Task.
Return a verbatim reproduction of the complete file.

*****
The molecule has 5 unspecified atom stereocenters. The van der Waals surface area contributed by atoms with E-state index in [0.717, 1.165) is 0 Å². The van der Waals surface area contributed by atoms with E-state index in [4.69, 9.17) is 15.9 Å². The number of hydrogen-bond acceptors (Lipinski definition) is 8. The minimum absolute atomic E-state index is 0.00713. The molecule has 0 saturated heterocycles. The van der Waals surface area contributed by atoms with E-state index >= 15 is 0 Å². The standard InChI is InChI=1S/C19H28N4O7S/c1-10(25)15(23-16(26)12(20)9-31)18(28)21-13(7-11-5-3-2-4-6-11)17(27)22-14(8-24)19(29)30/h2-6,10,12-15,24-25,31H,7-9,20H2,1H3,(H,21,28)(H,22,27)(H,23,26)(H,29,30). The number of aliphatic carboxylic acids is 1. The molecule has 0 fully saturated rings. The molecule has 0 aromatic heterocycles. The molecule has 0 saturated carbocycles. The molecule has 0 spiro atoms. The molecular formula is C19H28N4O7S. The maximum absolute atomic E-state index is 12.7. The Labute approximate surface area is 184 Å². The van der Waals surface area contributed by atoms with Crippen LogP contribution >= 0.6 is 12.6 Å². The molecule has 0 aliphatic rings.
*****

The molecule has 5 unspecified atom stereocenters. The van der Waals surface area contributed by atoms with E-state index in [0.717, 1.165) is 0 Å². The van der Waals surface area contributed by atoms with E-state index in [4.69, 9.17) is 15.9 Å². The number of hydrogen-bond acceptors (Lipinski definition) is 8. The minimum absolute atomic E-state index is 0.00713. The molecule has 0 saturated heterocycles. The van der Waals surface area contributed by atoms with E-state index >= 15 is 0 Å². The standard InChI is InChI=1S/C19H28N4O7S/c1-10(25)15(23-16(26)12(20)9-31)18(28)21-13(7-11-5-3-2-4-6-11)17(27)22-14(8-24)19(29)30/h2-6,10,12-15,24-25,31H,7-9,20H2,1H3,(H,21,28)(H,22,27)(H,23,26)(H,29,30). The number of aliphatic carboxylic acids is 1. The molecule has 0 fully saturated rings. The molecule has 0 aromatic heterocycles. The molecule has 0 saturated carbocycles. The molecule has 0 spiro atoms. The molecular formula is C19H28N4O7S. The maximum absolute atomic E-state index is 12.7. The Labute approximate surface area is 184 Å². The van der Waals surface area contributed by atoms with Crippen LogP contribution >= 0.6 is 12.6 Å². The molecule has 0 aliphatic rings.